Raising Money During The Summer Slowdown

The streets are empty in NYC this July 4th weekend and it seems like everyone is at the beach. The Gotham Gal and I are getting ready to head to Italy for a week on Sunday night. Summer is here and I can feel the pace of work life and city life slow down.

Many of our companies experience a slow third quarter because people aren't working at quite the same pace in July and August and it is hard to get it all back in September. And many entrepreneurs and investors I work with assume for the same reasons that the summer months are a bad time to be raising money.

I don't think the summer months are a bad time to be raising money. It's a different time to be sure, but not necessarily worse. We see a lot less incoming activity in the summer months so it may be the best time to get a VC's attention. If everyone else thinks it is a bad time, then the contrarian in me says it is a good time.

I just did a quick query on our portfolio and we made our first investments in eight of our twenty-seven active portfolio companies during the third quarter. Three of our investments were closed in July. Three of our investments were closed in August. And two of our investments were closed in the first couple weeks of September.

Eight out of twenty-seven is thirty percent of our portfolio, and that is north of the twenty-five percent of the year that the summer represents. So our firm has been more active on new investments during the summer than we are on average.

I suspect that if you look at the VC industry as a whole, and there are plenty of services you can use to do that, you will find that there really isn't a summer slowdown in investing activity.

But as I said a bit earlier in this post, the summer is different. And if you plan to be raising money this summer, you need to plan for some things. First and foremost, people will be on vacation, as I will be next week. So you it will not be as easy to get meetings in the summer. You will need to plan ahead a bit more. And when you do get meetings, there will not be as many partners in attendance. So you may need to visit the most engaged venture firms in your process a bit more than you would other times of the year. It may take longer to get a full partner meeting scheduled and when you show up, some of the partners may be on the phone from vacation spots around the world. It may be harder to get them engaged.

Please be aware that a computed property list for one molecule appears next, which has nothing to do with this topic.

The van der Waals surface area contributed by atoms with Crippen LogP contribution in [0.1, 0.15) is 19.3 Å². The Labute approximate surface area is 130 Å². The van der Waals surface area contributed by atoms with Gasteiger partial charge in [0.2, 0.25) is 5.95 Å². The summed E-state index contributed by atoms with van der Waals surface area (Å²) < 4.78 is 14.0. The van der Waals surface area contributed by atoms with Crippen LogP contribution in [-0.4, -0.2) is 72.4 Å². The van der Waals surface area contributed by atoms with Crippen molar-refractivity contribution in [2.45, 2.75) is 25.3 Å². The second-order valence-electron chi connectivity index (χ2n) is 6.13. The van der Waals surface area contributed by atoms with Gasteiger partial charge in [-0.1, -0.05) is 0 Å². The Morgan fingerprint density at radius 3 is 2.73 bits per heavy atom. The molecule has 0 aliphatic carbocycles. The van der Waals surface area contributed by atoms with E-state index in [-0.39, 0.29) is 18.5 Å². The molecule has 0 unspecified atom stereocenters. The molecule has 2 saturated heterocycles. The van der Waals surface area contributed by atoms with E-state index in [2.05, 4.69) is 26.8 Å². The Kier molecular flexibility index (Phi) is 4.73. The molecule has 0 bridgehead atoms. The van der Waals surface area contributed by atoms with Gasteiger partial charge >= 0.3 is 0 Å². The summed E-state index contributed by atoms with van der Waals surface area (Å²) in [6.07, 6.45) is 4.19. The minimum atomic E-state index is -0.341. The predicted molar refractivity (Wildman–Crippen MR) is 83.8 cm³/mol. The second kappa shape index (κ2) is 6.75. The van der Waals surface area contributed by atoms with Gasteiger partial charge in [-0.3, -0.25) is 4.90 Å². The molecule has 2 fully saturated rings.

Due diligence is also a bit harder to do in the summer months. The people the VCs need to talk to to understand the investment and the people are more likely to be away. So anything you can do to help schedule those calls and meetings will be much appreciated by the VCs.

The bottom line is it takes a bit more work on your part to run a fundraising process in the summer months. But the benefit is you may well find that you are seeing a more relaxed set of investors, who are spending a bit more time on the golf course, and have clearer heads. If you extend your timeline by a month or so, dedicate a bit more effort to scheduling and quarterbacking the process, you will find a receptive audience with their checkbooks open.

The thing to remember about VCs, and all sorts of professional investors, is that we get paid to invest capital. It is what we do. So just because it's a slower time of the year, doesn't mean we aren't still doing our job.

If your company will be running out of money at or before year end, you should be raising money now. Do not let anyone convince you to wait until "everyone is back from the beach in September." That is too late. Do it now.

#VC & Technology

Comments (Archived):

  1. LivePaola

    Hi. Where in Italy are you visiting? Any advice, just ask your loyal Italian readers.

    1. fredwilson

      rome for a few days, then visiting friends in tuscanywe don’t plan to do or see muchjust chill and see old friends

      1. William Mougayar

        In Rome, I highly recommend coffee at Tazza d’Oro or http://www.santeustachioilc… – you bring some coffee from Sant Eustachio’s.